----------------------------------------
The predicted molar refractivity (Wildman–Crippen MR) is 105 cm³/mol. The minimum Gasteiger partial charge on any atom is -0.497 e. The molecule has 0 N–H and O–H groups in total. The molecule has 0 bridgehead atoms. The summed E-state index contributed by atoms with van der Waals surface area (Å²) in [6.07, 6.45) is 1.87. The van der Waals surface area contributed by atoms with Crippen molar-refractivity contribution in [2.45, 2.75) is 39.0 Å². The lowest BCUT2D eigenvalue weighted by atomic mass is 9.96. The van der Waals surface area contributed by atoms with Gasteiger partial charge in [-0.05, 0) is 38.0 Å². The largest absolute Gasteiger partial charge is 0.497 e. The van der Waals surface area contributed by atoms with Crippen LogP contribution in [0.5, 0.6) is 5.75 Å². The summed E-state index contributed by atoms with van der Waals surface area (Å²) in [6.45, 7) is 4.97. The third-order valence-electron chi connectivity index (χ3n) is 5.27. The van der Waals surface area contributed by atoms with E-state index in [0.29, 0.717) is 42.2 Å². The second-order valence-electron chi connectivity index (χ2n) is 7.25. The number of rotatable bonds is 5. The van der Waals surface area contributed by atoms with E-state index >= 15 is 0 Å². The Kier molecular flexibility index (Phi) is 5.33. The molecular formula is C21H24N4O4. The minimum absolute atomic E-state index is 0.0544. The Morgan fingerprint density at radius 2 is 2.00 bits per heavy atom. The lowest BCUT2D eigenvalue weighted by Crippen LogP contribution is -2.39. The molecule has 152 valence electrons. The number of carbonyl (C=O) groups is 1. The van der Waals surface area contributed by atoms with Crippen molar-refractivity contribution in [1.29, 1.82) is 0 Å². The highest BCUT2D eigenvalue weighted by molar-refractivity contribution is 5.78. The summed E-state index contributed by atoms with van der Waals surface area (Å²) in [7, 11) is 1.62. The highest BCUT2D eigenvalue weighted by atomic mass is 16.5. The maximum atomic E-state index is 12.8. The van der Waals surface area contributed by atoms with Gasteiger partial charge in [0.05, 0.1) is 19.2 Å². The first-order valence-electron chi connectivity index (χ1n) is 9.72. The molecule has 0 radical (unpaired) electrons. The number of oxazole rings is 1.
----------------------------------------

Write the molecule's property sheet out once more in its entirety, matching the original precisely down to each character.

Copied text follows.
The predicted molar refractivity (Wildman–Crippen MR) is 105 cm³/mol. The minimum Gasteiger partial charge on any atom is -0.497 e. The molecule has 0 N–H and O–H groups in total. The molecule has 0 bridgehead atoms. The summed E-state index contributed by atoms with van der Waals surface area (Å²) in [6.07, 6.45) is 1.87. The van der Waals surface area contributed by atoms with Crippen molar-refractivity contribution in [2.45, 2.75) is 39.0 Å². The lowest BCUT2D eigenvalue weighted by atomic mass is 9.96. The van der Waals surface area contributed by atoms with Gasteiger partial charge in [-0.05, 0) is 38.0 Å². The largest absolute Gasteiger partial charge is 0.497 e. The van der Waals surface area contributed by atoms with Crippen LogP contribution in [0.5, 0.6) is 5.75 Å². The summed E-state index contributed by atoms with van der Waals surface area (Å²) in [6.45, 7) is 4.97. The third-order valence-electron chi connectivity index (χ3n) is 5.27. The van der Waals surface area contributed by atoms with E-state index in [0.29, 0.717) is 42.2 Å². The second-order valence-electron chi connectivity index (χ2n) is 7.25. The number of rotatable bonds is 5. The van der Waals surface area contributed by atoms with E-state index >= 15 is 0 Å². The Kier molecular flexibility index (Phi) is 5.33. The molecular formula is C21H24N4O4. The minimum absolute atomic E-state index is 0.0544. The Morgan fingerprint density at radius 2 is 2.00 bits per heavy atom. The lowest BCUT2D eigenvalue weighted by Crippen LogP contribution is -2.39. The molecule has 152 valence electrons. The number of carbonyl (C=O) groups is 1. The van der Waals surface area contributed by atoms with Crippen molar-refractivity contribution in [1.29, 1.82) is 0 Å². The highest BCUT2D eigenvalue weighted by molar-refractivity contribution is 5.78. The summed E-state index contributed by atoms with van der Waals surface area (Å²) in [7, 11) is 1.62. The highest BCUT2D eigenvalue weighted by atomic mass is 16.5. The maximum atomic E-state index is 12.8. The van der Waals surface area contributed by atoms with Gasteiger partial charge in [0.05, 0.1) is 19.2 Å². The first-order valence-electron chi connectivity index (χ1n) is 9.72. The molecule has 0 radical (unpaired) electrons. The number of oxazole rings is 1.